- One of the better swords you will find can only be used when your other hand is empty.
Combat with a weapon is controlled by clicking the left or right mouse button, according to whether you have a weapon in one or both hands, on the monster.
You are usually under attack by one monster at a time, although occasionally you will find one stabbing you in the back while you are striking at another in front of you. Even when you are in a crowd of monsters they can only attack two at a time maximum. By backing up against a wall you can be sure only one can attack at a time.
The magic system in Wizardry: Nemesis is weird! As stated before, the offensive spells are not very useful. There is also a set of defensive weapons but due to the difficulty in invoking any spell, the only spell I used extensively was Heal, and usually only in safe places.
The magic system works like this: There are eight spells that you acquire as the game progresses. Each spell has two natures: a defensive nature and an offensive nature. For instance, the defensive Heal spell is also the Fog spell. When you select the spell from the top of the screen you have not yet selected the nature of the spell. You select the nature of the spell, by, I think, clicking on the icon representing your character (for defensive nature) or the adventure screen (for offensive nature). It beats me if this works properly! I couldn't even heal myself consistently. I frequently ended up invoking the Fog spell instead!
Having denigrated the magic system of Wizardry: Nemesis, I may have minimized its importance. The magic abilities of your character are from time to time essential.
The monsters in Wizardry: Nemesis are extremely well graphically represented. This remark applies to not only monsters but NPCs and your own character. Monsters advance, retreat and dodge in real time combat very realistically. When nearby, the monsters hunt you down and you can see them approaching from the distance and going around corners, avoiding the same obstacles that you must also go around. They can also creep up behind you!
The monsters hit points are displayed when they are close enough to engage you in combat. This also enables you to see if your strikes are effective or not. Just like your character, when their hit points reach zero they are dead.
There are several different monsters of varying abilities and endurance. Each type of monster looks very different from the other types. Some monsters are male, some female and some too monstrous to tell.
There are only a few NPCs, but these are equally well represented, particularly a dragon that you meet about mid-way through the game. This character is the focus of a spectacular video sequence, probably the best of its kind I have seen.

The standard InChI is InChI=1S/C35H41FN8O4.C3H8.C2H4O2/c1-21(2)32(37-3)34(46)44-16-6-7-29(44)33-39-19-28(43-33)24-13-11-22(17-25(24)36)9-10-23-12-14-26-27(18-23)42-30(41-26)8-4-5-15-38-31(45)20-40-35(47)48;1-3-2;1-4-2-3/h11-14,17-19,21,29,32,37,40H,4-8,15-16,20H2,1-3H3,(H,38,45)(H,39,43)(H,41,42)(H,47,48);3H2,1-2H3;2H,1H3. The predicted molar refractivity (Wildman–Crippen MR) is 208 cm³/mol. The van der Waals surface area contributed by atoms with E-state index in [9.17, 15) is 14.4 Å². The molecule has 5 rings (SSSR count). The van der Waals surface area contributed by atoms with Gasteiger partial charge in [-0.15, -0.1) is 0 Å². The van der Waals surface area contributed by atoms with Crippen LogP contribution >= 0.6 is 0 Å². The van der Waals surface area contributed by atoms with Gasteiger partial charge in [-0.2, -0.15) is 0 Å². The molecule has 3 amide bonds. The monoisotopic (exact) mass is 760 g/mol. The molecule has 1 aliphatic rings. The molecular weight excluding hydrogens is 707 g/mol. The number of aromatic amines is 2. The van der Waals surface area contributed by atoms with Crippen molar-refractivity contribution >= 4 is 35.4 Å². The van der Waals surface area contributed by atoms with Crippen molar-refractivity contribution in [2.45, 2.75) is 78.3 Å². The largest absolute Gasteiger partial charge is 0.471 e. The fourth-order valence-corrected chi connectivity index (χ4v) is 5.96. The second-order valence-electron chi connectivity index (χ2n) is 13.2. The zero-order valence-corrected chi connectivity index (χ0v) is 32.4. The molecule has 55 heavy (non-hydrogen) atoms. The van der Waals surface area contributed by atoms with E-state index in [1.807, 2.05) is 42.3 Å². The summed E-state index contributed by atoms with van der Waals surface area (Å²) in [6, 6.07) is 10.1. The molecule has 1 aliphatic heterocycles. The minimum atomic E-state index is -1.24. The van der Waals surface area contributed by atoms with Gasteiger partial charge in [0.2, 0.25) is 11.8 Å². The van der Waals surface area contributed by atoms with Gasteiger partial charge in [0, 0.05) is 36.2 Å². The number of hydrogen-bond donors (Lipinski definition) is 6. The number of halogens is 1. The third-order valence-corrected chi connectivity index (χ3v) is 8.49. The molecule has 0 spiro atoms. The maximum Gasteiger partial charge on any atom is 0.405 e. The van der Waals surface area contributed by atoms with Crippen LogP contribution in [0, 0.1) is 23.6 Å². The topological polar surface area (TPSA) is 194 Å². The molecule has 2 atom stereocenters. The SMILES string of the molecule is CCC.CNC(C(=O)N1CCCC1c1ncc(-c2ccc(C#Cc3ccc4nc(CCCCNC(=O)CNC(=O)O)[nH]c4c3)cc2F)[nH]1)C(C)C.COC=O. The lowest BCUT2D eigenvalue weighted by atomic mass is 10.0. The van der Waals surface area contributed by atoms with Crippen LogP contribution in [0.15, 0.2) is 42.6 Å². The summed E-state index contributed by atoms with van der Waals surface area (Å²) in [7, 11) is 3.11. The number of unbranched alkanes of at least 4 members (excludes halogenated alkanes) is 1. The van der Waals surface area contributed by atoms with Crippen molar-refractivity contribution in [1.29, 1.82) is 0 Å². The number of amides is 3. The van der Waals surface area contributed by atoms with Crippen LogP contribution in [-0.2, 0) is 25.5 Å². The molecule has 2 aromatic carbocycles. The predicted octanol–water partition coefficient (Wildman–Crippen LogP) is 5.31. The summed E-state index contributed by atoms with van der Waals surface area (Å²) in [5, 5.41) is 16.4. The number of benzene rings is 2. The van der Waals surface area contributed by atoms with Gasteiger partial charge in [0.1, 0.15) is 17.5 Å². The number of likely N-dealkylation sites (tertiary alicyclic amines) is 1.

The graphics in Wizardry: Nemesis are superb. The video sequences are extremely well integrated with the regular normal first person perspective scenes. The video sequences are superb subtly coloured fantasy computer animations. You often see your character animated in these video clips and his movements are completely natural.
The music and sound effects were fine. No glitches. Everything seemed in keeping with the setting so helped achieve the right mood.
Dialogue was spoken by live actors with optional sub-titles displayed. Your character often mutters to himself but there are no sub-titles for most of these mutterings. I kept the sub-titles displayed all the time as I could not always make out the dialogue due to static-like interference. I could find no fault with the acting abilities in the dialogue speeches but neither were they outstanding.
The default screen is the adventure screen. The scene before your character is displayed across the width of the video screen. Above the scene are eight visible icons which when clicked make one of the eight magic spells active. In the top right corner is the game options icon. This is only visible when you move the cursor to the top right corner.
The options are new game, save, load, exit, game settings and preferences.
There are eight possible save games and you can type in a specific name for each save. There is also a quick save game. This is created by hitting function key F1 or automatically when you quit. When you resume playing after dying (due to defeat in combat or poisoning) or on starting up Wizardry: Nemesis for a new session, you will be asked if you want to continue the quick save game. Otherwise you can load a specific save game.
The game setting allows you to toggle on/off sound, music, subtitles, the status bar, the step scale and slide turn. The step scale and slide turn make movement seem more realistic. I kept all settings on and noticed no performance problems.
Preferences allow you to adjust the volume sound and music separately and adjust the contract and brightness of the display.
Below the scene is the status bar. This contains several icons: compass, log book, sword, your character and your ready belt and its buckle.